Reaching Your Goals, Part 1
Would you rather lose 5 lbs this month, or 15 lbs in the next 3 months?
Willpower has been on my mind a lot lately. The vast majority of my personal training and wellness coaching clients are trying to create better lifestyle habits for themselves. Seven times out of 10 conversations start like this:
Me: “What is it that I can help you with?”
Client: “I just need the motivation to exercise / eat better / manage stress / quit smoking / lose weight.”
The other 3 out of 10 calls begin this way:
Me: “Is there something in particular I can help you with?”
Client: “No, I know exactly what to do, I just don’t do it for some reason.”
After thousands of wellness consultations, I feel like I can offer some insight into this topic. Willpower is the art of self-control, and it comes down to triggers, rewards, and planning.
- Triggers – are the situations that we struggle with
- Rewards are the good things we associate with that situation
- Planning is how we prepare for the trigger
For example, post-dinner snacking is a very common trigger. What is the issue at hand? Hunger probably isn’t it, unless you did not eat a balanced meal. A commercial on tv may have caught your attention and now you want something similar. What’s the reward? It is usually comfort, happiness, or alleviating boredom. The plan for this might be to save some room in your daily nutrient intake for an evening snack, or stretching while you watch tv so you are less tempted to head back into the kitchen.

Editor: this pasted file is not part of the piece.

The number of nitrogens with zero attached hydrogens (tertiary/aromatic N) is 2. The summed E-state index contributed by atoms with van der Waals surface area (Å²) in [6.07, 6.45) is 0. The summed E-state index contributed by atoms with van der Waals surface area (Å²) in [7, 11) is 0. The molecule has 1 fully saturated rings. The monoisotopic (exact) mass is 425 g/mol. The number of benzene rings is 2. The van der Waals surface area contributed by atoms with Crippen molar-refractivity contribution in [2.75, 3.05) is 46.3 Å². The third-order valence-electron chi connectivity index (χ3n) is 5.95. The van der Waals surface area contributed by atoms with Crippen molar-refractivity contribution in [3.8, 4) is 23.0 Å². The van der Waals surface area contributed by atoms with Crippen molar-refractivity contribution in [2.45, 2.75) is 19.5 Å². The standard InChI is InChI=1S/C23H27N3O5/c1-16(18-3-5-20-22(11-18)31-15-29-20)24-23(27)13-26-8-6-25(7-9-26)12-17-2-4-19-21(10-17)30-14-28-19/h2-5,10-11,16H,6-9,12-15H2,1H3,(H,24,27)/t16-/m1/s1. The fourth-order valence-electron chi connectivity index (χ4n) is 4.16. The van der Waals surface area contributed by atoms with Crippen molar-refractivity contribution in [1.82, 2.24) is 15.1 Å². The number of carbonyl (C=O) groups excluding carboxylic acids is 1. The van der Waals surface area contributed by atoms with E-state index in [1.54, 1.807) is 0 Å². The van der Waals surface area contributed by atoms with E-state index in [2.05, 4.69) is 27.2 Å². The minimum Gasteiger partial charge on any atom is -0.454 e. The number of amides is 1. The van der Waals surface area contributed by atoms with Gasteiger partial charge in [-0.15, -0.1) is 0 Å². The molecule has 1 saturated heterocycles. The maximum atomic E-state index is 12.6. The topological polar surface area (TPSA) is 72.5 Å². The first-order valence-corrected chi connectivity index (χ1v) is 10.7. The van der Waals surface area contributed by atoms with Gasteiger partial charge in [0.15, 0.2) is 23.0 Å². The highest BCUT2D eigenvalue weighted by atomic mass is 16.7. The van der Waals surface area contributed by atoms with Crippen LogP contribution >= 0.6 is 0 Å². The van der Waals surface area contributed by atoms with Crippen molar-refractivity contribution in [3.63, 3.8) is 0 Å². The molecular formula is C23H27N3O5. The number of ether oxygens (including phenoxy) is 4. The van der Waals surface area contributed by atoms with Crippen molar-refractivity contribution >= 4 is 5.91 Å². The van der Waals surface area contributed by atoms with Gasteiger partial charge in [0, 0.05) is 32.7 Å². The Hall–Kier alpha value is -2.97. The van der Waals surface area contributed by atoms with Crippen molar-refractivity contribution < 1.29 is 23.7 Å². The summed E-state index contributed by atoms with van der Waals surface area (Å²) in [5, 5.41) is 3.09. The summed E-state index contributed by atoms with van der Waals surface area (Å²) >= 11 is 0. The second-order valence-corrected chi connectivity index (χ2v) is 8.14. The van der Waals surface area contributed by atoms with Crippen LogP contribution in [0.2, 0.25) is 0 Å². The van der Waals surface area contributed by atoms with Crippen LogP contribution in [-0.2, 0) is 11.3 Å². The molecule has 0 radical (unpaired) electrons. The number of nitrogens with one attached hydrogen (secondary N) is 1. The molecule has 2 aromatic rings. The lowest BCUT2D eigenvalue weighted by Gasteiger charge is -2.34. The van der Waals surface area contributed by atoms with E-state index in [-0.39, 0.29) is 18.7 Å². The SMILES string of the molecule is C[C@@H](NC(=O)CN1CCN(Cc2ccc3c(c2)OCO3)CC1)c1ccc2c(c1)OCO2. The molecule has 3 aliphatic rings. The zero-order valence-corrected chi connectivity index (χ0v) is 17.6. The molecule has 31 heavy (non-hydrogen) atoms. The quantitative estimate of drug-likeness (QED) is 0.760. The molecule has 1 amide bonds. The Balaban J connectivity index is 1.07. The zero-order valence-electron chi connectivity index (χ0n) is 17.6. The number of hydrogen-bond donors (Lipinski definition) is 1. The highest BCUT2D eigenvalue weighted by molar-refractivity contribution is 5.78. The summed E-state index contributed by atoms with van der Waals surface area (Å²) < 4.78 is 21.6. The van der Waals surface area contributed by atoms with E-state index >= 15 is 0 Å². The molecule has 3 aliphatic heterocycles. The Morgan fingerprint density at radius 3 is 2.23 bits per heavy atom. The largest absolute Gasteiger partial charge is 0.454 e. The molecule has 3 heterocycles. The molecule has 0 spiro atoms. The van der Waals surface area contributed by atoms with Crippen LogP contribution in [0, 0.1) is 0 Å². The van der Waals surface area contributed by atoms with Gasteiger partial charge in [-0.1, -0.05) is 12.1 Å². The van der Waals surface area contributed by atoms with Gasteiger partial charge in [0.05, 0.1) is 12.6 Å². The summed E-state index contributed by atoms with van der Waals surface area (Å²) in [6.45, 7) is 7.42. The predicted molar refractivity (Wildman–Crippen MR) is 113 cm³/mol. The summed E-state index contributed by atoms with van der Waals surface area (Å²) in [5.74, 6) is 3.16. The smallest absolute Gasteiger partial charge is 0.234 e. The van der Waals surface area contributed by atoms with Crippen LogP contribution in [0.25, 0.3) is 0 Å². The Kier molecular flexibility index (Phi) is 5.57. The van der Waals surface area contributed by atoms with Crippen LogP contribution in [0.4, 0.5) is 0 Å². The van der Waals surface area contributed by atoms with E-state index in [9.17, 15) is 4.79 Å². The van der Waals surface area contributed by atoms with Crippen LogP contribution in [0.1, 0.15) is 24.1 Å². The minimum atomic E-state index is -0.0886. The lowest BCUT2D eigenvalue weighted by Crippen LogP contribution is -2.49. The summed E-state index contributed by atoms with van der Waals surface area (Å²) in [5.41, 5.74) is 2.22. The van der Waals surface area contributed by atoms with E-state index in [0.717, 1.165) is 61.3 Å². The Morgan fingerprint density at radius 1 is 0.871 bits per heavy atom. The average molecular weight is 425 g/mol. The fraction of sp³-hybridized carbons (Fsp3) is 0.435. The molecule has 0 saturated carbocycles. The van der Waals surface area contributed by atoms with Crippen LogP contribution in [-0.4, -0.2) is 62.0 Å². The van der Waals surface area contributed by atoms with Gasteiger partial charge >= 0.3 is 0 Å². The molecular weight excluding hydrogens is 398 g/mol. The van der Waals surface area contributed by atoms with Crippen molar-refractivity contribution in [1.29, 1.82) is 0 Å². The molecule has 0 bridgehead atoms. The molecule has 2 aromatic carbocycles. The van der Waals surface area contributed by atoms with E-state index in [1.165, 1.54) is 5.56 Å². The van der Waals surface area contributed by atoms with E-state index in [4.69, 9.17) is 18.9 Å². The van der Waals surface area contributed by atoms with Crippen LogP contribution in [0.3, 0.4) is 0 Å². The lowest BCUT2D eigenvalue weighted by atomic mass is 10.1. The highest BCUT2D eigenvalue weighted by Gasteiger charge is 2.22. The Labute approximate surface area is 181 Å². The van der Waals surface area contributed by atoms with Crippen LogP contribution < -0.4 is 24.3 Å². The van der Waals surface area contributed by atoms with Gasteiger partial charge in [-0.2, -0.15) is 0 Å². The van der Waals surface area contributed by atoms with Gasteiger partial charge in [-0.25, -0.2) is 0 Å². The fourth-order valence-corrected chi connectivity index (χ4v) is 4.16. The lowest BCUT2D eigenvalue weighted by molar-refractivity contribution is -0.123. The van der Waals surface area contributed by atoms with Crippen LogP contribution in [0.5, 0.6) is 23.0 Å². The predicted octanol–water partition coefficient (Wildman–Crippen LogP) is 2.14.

Researchers often refer to willpower as delayed gratification. They study the differences between “low-delayers” and “high-delayers.” Arguably the most famous study of willpower was done by Walter Mischel. He conducted the Stanford Marshmallow Experiment, which consisted of preschoolers being told they could have 1 marshmallow now, or wait 15 minutes and get 2 marshmallows. This is not to say that willpower is an innate skill. In fact, in a recent interview Mischel had this to say about it:
“”The most important thing we learned is that self-control — and the ability to regulate one’s own emotions — involves a set of skills that can be taught, and learned. They’re acquirable. Nothing is predetermined.”
A follow up article in Time magazine explored what scientists have found by following 60 of the original participants, who are now in their 40s. Subjects’ willpower was tested in a neutral environment, as well as a “hot” or emotionally charged environment. Low-delayers, or those with less self-control, tended to have more trouble when emotions were involved. High-delayers appear to have better mental brakes.
This research confirms what I’ve seen many times over the years. The emotion associated with the trigger is often the difficult aspect of willpower, not the trigger itself. Those who struggle with self-control may find it helpful to practice removing emotion from the circumstances they are in. I do my best to stop and consider the if/then of the situation. If I pack my lunch the night before, then I will be less tempted to go out to eat for lunch tomorrow.
Back to my original question. You could make drastic but unrealistic changes for 30 days and lose 5 lbs, or you could adopt a better approach to diet and exercise and consistently lose weight for three months. Quick fix vs. long term solution. Delaying gratification is about putting what you want in the long term ahead of what you desire in that moment. I like to think of it this way – its not ‘never getting what I want’, but rather working towards what I’ve always wanted. I’m willing to make a few sacrifices to achieve my goals.